Handbook

PSYC30017 Perception, Memory and Cognition

Credit Points: 12.5
Level: 3 (Undergraduate)
Dates & Locations:

This subject has the following teaching availabilities in 2017:

Semester 1, Parkville - Taught on campus.Show/hide details
Pre-teaching Period Start not applicable
Teaching Period 27-Feb-2017 to 28-May-2017
Assessment Period End 23-Jun-2017
Last date to Self-Enrol 10-Mar-2017
Census Date 31-Mar-2017
Last date to Withdraw without fail 05-May-2017


Timetable can be viewed here.
For information about these dates, click here.
Time Commitment: Contact Hours: 36 hours
Total Time Commitment:

Estimated total time commitment for this subject is 170 hours.

Prerequisites:

No prerequisites are required for this subject

Corequisites:

No Corequisites are required for this subject

Recommended Background Knowledge:

Prior coursework in two Level 2 psychology subjects. Level 2 psychology subjects are: Biological Psychology, Cognitive Psychology, Developmental Psychology, and Personality & Social Psychology

Non Allowed Subjects:

512335 Advanced Cognition 3

512307 Advanced Studies of Human Cognition

Core Participation Requirements:

For the purposes of considering request for Reasonable Adjustments under the Disability Standards of Education (Cwth 2005), and Students Experiencing Academic Disadvantage Policy, academic requirements for this subject are articulated in the Subject Description, Subject Objectives, Generic Skills and Assessment Requirements of this entry.

The University is dedicated to provide support to those with special requirements. Further details on the disability support scheme can be found at the Disability Liaison Unit Website: http://www.services.unimelb.edu.au/disability/

Coordinator

Dr Daniel Little

Contact

enquiry-psych@unimelb.edu.au

Melbourne School of Psychological Sciences

Subject Overview:

Perception, Memory and Cognition covers a variety of cognitive processes ranging from the initial perception of a stimulus all the way through to decision making. The lecture topics may include visual perception, visual illusions, attention, awareness, consciousness, memory, learning, categorization, decision making and various cognitive disorders. The tutorials will focus on current theoretically important questions and provide an opportunity for students to develop an understanding of experimental techniques and scientific writing skills. By increasing our understanding of normal cognitive processes, we are placed in a better position to understand abnormal behaviours and cognitive disorders. The material is distinct from that covered by PSYC20007 Cognitive Psychology and students are not required to have previously taken that subject.

Learning Outcomes:

On completion of this subject students should be able to:

Knowledge

  • Describe a selection of the key research findings that underpin current knowledge of Perception, Memory and Cognition;
  • Discuss some of the key theories in this field and to what extent they can explain current experimental findings;
  • Explain how these theories have been shaped by the use of human behavioural research techniques.

Skills

  • Critically review literature in the area of Perception, Memory and Cognition in a way that could lead to clearly motivated research questions;
  • Critically evaluate and compare conflicting theories and experimental studies in this field;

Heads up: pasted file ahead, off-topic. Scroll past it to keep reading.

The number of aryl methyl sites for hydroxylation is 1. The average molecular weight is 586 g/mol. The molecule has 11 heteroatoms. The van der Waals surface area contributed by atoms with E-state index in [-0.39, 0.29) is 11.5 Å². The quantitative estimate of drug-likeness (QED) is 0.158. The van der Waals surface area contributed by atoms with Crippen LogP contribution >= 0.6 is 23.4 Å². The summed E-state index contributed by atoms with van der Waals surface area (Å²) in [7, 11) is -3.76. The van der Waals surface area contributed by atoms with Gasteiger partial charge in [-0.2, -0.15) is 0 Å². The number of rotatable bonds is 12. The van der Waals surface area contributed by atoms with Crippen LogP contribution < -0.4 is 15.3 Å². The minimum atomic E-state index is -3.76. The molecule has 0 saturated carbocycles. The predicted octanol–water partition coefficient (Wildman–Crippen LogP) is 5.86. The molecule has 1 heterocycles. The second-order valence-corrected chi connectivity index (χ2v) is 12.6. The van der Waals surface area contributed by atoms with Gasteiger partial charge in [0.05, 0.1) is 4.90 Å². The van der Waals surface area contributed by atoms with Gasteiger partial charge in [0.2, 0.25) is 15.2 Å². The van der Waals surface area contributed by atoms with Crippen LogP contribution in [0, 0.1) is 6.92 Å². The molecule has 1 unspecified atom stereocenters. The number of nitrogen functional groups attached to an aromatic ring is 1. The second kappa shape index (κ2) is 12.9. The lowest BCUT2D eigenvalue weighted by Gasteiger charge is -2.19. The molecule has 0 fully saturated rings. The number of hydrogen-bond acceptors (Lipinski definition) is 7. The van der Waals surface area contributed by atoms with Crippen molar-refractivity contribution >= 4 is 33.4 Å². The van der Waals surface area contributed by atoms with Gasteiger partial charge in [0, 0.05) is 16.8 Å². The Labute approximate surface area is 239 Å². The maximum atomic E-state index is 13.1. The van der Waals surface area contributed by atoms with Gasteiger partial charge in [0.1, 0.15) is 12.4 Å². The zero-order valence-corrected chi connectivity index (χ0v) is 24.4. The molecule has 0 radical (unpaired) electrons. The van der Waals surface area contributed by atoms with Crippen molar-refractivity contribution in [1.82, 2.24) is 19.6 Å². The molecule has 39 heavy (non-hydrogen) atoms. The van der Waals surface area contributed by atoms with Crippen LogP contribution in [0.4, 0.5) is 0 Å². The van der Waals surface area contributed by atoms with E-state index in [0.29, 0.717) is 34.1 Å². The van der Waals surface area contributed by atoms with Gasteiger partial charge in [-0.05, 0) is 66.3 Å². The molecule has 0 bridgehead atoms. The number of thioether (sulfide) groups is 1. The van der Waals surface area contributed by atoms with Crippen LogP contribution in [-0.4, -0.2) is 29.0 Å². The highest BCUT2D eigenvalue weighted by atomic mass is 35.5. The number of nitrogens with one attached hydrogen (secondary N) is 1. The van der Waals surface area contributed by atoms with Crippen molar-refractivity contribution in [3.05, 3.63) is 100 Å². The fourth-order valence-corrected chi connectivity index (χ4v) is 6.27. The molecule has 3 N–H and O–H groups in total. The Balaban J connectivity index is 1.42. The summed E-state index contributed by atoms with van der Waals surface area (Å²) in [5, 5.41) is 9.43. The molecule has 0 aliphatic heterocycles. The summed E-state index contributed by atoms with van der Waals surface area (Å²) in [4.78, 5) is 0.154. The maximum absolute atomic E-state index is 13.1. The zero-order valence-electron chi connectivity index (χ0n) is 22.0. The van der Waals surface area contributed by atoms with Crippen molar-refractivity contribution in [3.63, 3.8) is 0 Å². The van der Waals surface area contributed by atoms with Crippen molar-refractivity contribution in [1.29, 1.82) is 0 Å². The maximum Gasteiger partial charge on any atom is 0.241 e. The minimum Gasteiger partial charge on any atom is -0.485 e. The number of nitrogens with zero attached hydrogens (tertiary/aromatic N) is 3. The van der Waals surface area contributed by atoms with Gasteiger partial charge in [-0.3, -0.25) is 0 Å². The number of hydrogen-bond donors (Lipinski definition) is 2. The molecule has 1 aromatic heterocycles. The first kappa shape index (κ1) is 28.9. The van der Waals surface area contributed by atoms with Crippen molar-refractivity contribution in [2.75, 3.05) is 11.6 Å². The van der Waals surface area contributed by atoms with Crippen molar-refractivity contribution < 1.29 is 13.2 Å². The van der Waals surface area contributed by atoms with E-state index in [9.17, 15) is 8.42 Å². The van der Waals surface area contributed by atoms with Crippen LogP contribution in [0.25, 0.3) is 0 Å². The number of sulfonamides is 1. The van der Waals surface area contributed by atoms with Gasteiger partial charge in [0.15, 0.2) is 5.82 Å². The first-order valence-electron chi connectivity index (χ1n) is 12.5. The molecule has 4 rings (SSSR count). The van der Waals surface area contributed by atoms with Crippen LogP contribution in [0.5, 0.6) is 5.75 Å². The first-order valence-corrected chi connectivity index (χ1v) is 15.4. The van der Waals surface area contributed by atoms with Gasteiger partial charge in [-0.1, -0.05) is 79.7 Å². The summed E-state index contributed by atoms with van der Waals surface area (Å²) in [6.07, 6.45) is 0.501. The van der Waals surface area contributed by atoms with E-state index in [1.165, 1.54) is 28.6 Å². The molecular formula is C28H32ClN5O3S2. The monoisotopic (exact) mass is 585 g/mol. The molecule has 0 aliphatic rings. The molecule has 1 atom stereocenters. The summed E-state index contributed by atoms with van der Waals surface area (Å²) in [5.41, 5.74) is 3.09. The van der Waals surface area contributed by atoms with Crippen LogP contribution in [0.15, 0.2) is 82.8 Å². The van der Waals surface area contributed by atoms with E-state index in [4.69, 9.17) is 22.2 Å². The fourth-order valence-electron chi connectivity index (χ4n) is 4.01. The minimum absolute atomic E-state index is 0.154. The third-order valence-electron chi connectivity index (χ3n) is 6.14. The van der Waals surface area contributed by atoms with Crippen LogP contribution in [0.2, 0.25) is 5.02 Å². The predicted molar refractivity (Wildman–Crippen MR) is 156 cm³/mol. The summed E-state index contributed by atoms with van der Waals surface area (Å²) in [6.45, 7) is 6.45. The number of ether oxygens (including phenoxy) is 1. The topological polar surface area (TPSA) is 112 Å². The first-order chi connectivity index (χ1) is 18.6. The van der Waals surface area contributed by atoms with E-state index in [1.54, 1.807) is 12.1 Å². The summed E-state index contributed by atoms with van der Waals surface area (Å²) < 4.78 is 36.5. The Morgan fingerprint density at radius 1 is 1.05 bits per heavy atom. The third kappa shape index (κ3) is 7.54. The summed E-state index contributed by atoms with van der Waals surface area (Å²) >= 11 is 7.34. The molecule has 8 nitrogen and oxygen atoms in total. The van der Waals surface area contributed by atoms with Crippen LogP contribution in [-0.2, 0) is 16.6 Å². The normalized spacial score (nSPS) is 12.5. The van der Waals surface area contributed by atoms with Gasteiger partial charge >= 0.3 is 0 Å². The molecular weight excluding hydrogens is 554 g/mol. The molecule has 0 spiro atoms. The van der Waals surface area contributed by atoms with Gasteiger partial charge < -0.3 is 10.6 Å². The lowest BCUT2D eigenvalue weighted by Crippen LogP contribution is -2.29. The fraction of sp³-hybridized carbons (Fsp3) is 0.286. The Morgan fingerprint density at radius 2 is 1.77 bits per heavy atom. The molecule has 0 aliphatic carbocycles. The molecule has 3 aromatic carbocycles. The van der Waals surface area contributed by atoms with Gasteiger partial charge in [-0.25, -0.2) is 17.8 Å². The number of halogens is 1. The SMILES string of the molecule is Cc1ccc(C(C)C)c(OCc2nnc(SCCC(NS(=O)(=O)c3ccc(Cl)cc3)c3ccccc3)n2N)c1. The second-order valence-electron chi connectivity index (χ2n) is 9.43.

• Interpret experimental behavioural data accurately on the basis of appropriate analytical methods;
  • Evaluate and draw conclusions from experimental research findings;
  • Communicate psychological research findings effectively in various written formats.


Application of knowledge and skills

  • Articulate how experimental studies can lead to theoretical advances in the field of Perception, Memory and Cognition;
  • Discuss to what extent a given experimental finding is consistent with current theories in this field;
  • Use a broad understanding of cognitive psychology to understand the place and significance of individual experimental and theoretical studies within the wider scientific context of cognitive psychology.
Assessment:

Two pieces of written work, each of 1,500 words (worth 50%) to be submitted during semester. An examination of no more than two hours (50%) to be completed at the end of semester during the specified University examination period.

Each piece of assessment must be completed (hurdle requirement).

Attendance of at least 80% of the laboratory classes is a hurdle requirement. In case of failure to meet the hurdle requirement, additional work will be required before a passing grade can be awarded.

Prescribed Texts:

No prescribed texts. A reading pack will be made available.

Breadth Options:

This subject potentially can be taken as a breadth subject component for the following courses:

You should visit learn more about breadth subjects and read the breadth requirements for your degree, and should discuss your choice with your student adviser, before deciding on your subjects.

Fees Information: Subject EFTSL, Level, Discipline & Census Date
Generic Skills:

Students will be given appropriate opportunity and educational support to develop skills to:

  • think critically about theoretical and empirical issues in psychology
  • evaluate research issues critically on the basis of empirical evidence
  • demonstrate a knowledge of classical and current issues in psychology
  • demonstrate an understanding of some of the obstacles to an integrated perspective in areas or psychology
  • locate and use web-based material effectively (web pages, news groups, list servers, etc.)
Related Course(s): Graduate Diploma in Psychology
Related Majors/Minors/Specialisations: Psychology
Psychology
Science-credited subjects - new generation B-SCI and B-ENG.
Selective subjects for B-BMED
Related Breadth Track(s): Perception and Cognition

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